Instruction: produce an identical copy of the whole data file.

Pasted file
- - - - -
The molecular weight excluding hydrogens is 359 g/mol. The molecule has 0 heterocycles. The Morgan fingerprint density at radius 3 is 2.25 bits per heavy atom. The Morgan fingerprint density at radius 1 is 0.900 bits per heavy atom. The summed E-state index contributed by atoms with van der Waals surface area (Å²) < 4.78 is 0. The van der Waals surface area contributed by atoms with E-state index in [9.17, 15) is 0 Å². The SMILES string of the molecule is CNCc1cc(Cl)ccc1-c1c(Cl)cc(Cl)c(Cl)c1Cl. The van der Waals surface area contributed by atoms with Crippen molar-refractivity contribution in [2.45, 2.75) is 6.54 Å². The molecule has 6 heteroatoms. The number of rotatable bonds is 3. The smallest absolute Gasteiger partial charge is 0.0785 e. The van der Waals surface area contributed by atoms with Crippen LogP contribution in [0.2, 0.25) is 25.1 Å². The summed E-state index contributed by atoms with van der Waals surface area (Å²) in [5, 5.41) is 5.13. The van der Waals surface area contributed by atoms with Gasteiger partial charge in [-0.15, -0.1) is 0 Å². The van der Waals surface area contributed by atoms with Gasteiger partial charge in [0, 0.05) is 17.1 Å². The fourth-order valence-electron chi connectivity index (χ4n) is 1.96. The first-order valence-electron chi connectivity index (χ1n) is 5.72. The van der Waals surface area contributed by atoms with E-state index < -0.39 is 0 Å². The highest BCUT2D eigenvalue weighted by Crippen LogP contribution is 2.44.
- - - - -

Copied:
The molecular weight excluding hydrogens is 359 g/mol. The molecule has 0 heterocycles. The Morgan fingerprint density at radius 3 is 2.25 bits per heavy atom. The Morgan fingerprint density at radius 1 is 0.900 bits per heavy atom. The summed E-state index contributed by atoms with van der Waals surface area (Å²) < 4.78 is 0. The van der Waals surface area contributed by atoms with E-state index in [9.17, 15) is 0 Å². The SMILES string of the molecule is CNCc1cc(Cl)ccc1-c1c(Cl)cc(Cl)c(Cl)c1Cl. The van der Waals surface area contributed by atoms with Crippen molar-refractivity contribution in [2.45, 2.75) is 6.54 Å². The molecule has 6 heteroatoms. The number of rotatable bonds is 3. The smallest absolute Gasteiger partial charge is 0.0785 e. The van der Waals surface area contributed by atoms with Crippen LogP contribution in [0.2, 0.25) is 25.1 Å². The summed E-state index contributed by atoms with van der Waals surface area (Å²) in [5, 5.41) is 5.13. The van der Waals surface area contributed by atoms with Gasteiger partial charge in [-0.15, -0.1) is 0 Å². The van der Waals surface area contributed by atoms with Gasteiger partial charge in [0, 0.05) is 17.1 Å². The fourth-order valence-electron chi connectivity index (χ4n) is 1.96. The first-order valence-electron chi connectivity index (χ1n) is 5.72. The van der Waals surface area contributed by atoms with E-state index < -0.39 is 0 Å². The highest BCUT2D eigenvalue weighted by Crippen LogP contribution is 2.44.